Royal Caribbean is reportedly outsourcing the majority of the employees in its call center in Springfield, Oregon (near Eugene) to Jamaica and Guatemala. Over 700 positions in the Springfield office will apparently be gone by the end of 2019. Employees say that they were forced to sign Non-Disclosure Agreements (NDA’s) prohibiting them from talking about the company’s decision. As one employee who wishes to remain anonymous recently told me, “it’s pretty sad there right now.”

Royal Caribbean has operated a call center in the town of Springfield, Oregon since 2006 in a customized office which is designed to look like a cruise ship (see article below). As of 2014, Royal Caribbean employed over 700 people and had plans to hire over 200 others there.

Several current employees in Springfield contacted me to discuss the company’s plans. They state that Royal Caribbean plans to outsource 85-90% of its jobs in Springfield to Guatemala and Jamaica. This leaves around 700 U.S. employees without jobs, and the cruise line is not offering severance pay or assistance to most of the employees. All of the employees wish to remain anonymous out of fear that the company will retaliate against them.

The only teams which, reportedly, are being offered to remain employed are “sales” and “outbound sales.” However,  long term sales agents are not being provided with leads anymore and the cruise line is already outsourcing calls to agents in Guatemala. 

One employee told me that “when guests have a issue with their booking and want to speak with a supervisor (escalating to the resolutions department), they will now speak to someone overseas. It seems like for now Royal Caribbean wants their sales agents in the USA to hook the customer  and introduce them to the product, but when they call back with an issue they will be routed overseas.” She added “good luck getting a refund . . . ”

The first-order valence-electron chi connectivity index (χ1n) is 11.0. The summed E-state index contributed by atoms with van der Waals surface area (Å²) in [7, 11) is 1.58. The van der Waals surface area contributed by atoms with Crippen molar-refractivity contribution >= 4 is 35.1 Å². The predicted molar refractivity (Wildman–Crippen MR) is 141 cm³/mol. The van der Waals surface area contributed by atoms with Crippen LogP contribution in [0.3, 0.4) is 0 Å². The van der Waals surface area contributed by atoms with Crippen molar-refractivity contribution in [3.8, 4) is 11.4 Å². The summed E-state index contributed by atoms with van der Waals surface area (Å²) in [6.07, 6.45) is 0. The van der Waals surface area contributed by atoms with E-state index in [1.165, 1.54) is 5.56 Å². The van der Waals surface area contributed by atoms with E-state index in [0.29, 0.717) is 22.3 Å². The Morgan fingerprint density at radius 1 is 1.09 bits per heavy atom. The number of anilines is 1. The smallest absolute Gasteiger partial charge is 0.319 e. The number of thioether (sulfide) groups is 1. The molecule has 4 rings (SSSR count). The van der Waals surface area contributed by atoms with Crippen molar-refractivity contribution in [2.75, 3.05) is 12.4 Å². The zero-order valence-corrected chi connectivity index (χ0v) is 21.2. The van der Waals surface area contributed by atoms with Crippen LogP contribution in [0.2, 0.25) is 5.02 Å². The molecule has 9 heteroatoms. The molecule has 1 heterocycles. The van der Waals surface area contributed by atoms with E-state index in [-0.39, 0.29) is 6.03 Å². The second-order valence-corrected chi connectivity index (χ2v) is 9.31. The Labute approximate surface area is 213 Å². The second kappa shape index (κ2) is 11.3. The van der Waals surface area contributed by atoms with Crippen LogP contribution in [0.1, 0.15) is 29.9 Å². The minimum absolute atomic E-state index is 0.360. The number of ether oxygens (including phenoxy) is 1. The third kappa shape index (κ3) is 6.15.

Several years ago, Travel Weekly reported that Royal Caribbean’s UK and Ireland managing director reassured agents about the planned outsourcing of the cruise line’s UK call center to Guatemala. He told Travel Weekly at the time that Royal Caribbean was busy training the new Guatemalan call center staff and he would soon visit the Central American center.

Royal Caribbean is obviously not the first cruise line to outsource services from the U.S. Two year ago, Carnival eliminated 200 positions from its IT departments across its brands, including Carnival Cruise Lines, Holland America Lines and Princess Cruises. Carnival received wide spread criticism when it was revealed that Carnival employees were required to train the “foreign” replacements.

Over the years, there have been several incidents involving mass lay-offs from Royal Caribbean, dating back many years ago with 500 employees losing their jobs, with the last one in 2013 involving around 100 people let go.

As I mentioned before, this appears to be an inevitable part of the “globalization” of the cruise industry. Money saved by the cruise executives in Miami, yes, but at the expense of terminating loyal U.S employees. Not to mention running the risk of demoralizing the remaining staff while offering substandard services.